Tag Archives: Brown

#92 – Abbaye de Malonne Brune

#92 - Abbaye de Malonne Brune

Size: 330 ml

ABV: 6.3 %

There isn’t much more to be said about the Abbaye de Malonne which I feel I amply covered when introducing the blonde (#14). There is going to come a time when I run out of things to talk about a beer that is as indistinguished as this, but rather than rush off it would be worth taking some time to look at the range of brown beers, and in particular those from Belgium.

It would be easy to look down any supermarket aisle these days and see brown ales as the minority; beer made for the discerning gentlemen only, however historically beer has almost always been brown. This was until the 20th Century when technology started to improve. In fact in Belgium in the 1930s, 80% of beer was brown. I would hazard a guess that these days the variety of brown beer in Belgium would be as low as 25%.

Belgium was world famous for its early brown beers, with varieties such as oak aged browns from Oudenaarde, and Trappist dubbels (#16). As we have already seen in other tales though, the rise of blonde beers and lagers began as these were cheap and simple to make, and the brown beer began to fall in popularity. In fact, one might even argue that was it not commonplace these days for breweries to make a range of beers to satisfy all their customers then there may have been even less around. The quality though of course can be up for question in many of these, where brewers have found simple ways to turn blonde beers to brown with the simple switch of a button.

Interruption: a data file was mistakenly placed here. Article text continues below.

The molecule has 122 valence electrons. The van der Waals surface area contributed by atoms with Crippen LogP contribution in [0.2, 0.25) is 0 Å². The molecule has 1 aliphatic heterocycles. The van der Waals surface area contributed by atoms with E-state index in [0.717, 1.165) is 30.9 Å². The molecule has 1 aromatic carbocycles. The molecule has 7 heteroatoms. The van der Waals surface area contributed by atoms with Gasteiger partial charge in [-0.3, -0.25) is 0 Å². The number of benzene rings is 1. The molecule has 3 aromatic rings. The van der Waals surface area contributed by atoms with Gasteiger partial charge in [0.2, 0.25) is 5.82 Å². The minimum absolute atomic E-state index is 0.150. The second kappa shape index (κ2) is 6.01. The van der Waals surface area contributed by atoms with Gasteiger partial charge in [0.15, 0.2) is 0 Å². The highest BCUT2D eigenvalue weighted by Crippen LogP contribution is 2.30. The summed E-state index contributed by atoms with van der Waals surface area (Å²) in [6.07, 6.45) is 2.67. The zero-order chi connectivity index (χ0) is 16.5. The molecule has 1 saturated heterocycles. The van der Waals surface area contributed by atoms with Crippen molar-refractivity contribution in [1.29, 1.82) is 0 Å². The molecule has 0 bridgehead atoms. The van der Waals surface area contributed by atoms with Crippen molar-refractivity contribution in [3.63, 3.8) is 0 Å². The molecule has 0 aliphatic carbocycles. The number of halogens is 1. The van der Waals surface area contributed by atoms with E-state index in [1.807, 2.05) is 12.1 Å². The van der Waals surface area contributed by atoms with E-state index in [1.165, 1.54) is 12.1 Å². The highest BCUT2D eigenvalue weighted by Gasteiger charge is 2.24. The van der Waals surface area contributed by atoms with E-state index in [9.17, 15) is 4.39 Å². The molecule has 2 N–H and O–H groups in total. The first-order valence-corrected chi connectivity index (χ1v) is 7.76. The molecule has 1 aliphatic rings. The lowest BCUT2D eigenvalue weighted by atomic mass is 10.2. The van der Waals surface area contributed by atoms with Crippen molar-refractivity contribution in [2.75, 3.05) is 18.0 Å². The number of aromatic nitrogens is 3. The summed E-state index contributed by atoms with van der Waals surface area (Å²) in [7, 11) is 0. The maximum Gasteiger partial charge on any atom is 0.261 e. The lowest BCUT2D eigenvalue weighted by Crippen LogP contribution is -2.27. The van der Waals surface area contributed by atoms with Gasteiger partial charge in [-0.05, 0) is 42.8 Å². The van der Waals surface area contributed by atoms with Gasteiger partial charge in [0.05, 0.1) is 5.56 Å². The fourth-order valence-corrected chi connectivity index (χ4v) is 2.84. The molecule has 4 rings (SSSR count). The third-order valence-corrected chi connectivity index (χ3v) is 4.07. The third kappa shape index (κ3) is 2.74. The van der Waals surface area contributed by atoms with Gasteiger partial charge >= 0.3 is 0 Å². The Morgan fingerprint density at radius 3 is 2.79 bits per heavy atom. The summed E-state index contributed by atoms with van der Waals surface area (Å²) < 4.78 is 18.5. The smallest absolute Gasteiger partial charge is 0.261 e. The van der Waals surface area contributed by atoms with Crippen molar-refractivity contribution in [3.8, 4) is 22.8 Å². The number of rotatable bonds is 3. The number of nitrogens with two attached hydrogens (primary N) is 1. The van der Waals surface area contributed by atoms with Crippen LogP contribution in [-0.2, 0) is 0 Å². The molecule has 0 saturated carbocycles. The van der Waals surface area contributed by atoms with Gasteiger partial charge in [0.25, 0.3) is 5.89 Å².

The above issue does illustrate a pertinent point however; that of brown beers being generally made from similar ingredients. Darker forms of malt, or a higher concentration of caramelised sugars can turn any beer brown, and these are often used as a replacement for hops to attain the preferred degree of bitterness. I have always been a massive fan of the Belgian brown ale, although have been quickly learning on my Odyssey that just because it is brown it does not guarantee quality. I would advocate that the Abbaye de Malonne Brune is a decent example of this.

It was a particularly dark beer, almost stout-like in appearance, although my final impression was that of prune juice. It was silky and soft on the palate, but the flavour never really got going and was particularly limited. Compare this to something like the complexity of a St. Bernardus Abt (#46), and you can understand where this beer sits in the pantheon of brown beers in Belgium – inherently pleasant but distinctly average – although better than the blonde of course.

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Filed under 6, Abbey Beer, Abbey Dubbel, Haacht

#48 – Barbar Winter Bok

#48 - Barbar Winter Bok

Size: 330 ml

ABV: 8 %

This was the last chance for a Barbar beer to redeem itself in my eyes – the darker version which is marketed as a brown ale that also contains 2.5% honey. The label suggests that the warrior needs to rest in winter as well, and that Lefebvre has produced a beer available in the dark months from October to February. How thoughtful of them!

At least this gives us an insight into the naming of the beer, and it is clear that Barbar refers to the warrior, or the barbarian. The general definition of a barbarian is that of an uncivilised person or a cruel savage person with a penchance for warmongering. Whatever the final definition it would seem the etymology originally came from the Greek for ‘not-Greek’, and the structure of ‘bar-bar’ as an onomatopoeic representation of a language not clearly understood ie ‘blah blah’, may hint at how the saying “well, its all Greek to me?” came about.